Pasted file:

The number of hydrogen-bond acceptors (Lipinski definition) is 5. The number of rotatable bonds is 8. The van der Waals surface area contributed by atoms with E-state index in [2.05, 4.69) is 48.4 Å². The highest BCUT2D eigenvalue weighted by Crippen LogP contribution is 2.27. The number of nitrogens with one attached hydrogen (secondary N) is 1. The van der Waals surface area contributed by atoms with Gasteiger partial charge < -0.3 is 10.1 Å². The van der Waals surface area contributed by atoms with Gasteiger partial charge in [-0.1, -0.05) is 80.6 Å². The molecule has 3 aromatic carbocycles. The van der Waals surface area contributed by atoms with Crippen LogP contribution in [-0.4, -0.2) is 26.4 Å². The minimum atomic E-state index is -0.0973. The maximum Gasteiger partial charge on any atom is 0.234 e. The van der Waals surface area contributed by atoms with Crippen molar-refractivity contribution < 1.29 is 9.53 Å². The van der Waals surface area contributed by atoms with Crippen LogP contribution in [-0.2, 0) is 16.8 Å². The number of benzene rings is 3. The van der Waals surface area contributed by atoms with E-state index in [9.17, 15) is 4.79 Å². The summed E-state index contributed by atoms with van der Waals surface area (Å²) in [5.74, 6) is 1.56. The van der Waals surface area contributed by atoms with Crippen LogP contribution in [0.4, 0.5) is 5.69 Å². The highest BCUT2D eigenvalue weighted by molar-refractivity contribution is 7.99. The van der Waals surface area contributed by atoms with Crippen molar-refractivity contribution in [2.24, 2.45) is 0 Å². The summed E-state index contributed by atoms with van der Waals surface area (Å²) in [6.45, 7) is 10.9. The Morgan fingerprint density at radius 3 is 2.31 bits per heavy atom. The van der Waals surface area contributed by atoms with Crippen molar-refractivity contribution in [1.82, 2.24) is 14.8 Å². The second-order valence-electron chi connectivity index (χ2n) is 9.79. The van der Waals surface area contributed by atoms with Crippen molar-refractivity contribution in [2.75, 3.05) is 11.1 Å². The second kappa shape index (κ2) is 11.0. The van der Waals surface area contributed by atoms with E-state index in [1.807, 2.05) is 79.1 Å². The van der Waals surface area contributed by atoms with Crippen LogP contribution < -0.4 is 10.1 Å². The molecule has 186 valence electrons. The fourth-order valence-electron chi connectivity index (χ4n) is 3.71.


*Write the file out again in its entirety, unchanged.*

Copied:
The number of hydrogen-bond acceptors (Lipinski definition) is 5. The number of rotatable bonds is 8. The van der Waals surface area contributed by atoms with E-state index in [2.05, 4.69) is 48.4 Å². The highest BCUT2D eigenvalue weighted by Crippen LogP contribution is 2.27. The number of nitrogens with one attached hydrogen (secondary N) is 1. The van der Waals surface area contributed by atoms with Gasteiger partial charge < -0.3 is 10.1 Å². The van der Waals surface area contributed by atoms with Gasteiger partial charge in [-0.1, -0.05) is 80.6 Å². The molecule has 3 aromatic carbocycles. The van der Waals surface area contributed by atoms with Crippen LogP contribution in [-0.4, -0.2) is 26.4 Å². The minimum atomic E-state index is -0.0973. The maximum Gasteiger partial charge on any atom is 0.234 e. The van der Waals surface area contributed by atoms with Crippen molar-refractivity contribution < 1.29 is 9.53 Å². The van der Waals surface area contributed by atoms with Crippen LogP contribution in [-0.2, 0) is 16.8 Å². The number of benzene rings is 3. The van der Waals surface area contributed by atoms with E-state index in [9.17, 15) is 4.79 Å². The summed E-state index contributed by atoms with van der Waals surface area (Å²) in [5.74, 6) is 1.56. The van der Waals surface area contributed by atoms with Crippen LogP contribution in [0.4, 0.5) is 5.69 Å². The highest BCUT2D eigenvalue weighted by molar-refractivity contribution is 7.99. The van der Waals surface area contributed by atoms with Crippen molar-refractivity contribution in [2.24, 2.45) is 0 Å². The summed E-state index contributed by atoms with van der Waals surface area (Å²) in [6.45, 7) is 10.9. The Morgan fingerprint density at radius 3 is 2.31 bits per heavy atom. The van der Waals surface area contributed by atoms with Crippen molar-refractivity contribution in [1.82, 2.24) is 14.8 Å². The second-order valence-electron chi connectivity index (χ2n) is 9.79. The van der Waals surface area contributed by atoms with Crippen molar-refractivity contribution in [2.75, 3.05) is 11.1 Å². The second kappa shape index (κ2) is 11.0. The van der Waals surface area contributed by atoms with E-state index in [1.807, 2.05) is 79.1 Å². The van der Waals surface area contributed by atoms with Crippen LogP contribution < -0.4 is 10.1 Å². The molecule has 186 valence electrons. The fourth-order valence-electron chi connectivity index (χ4n) is 3.71.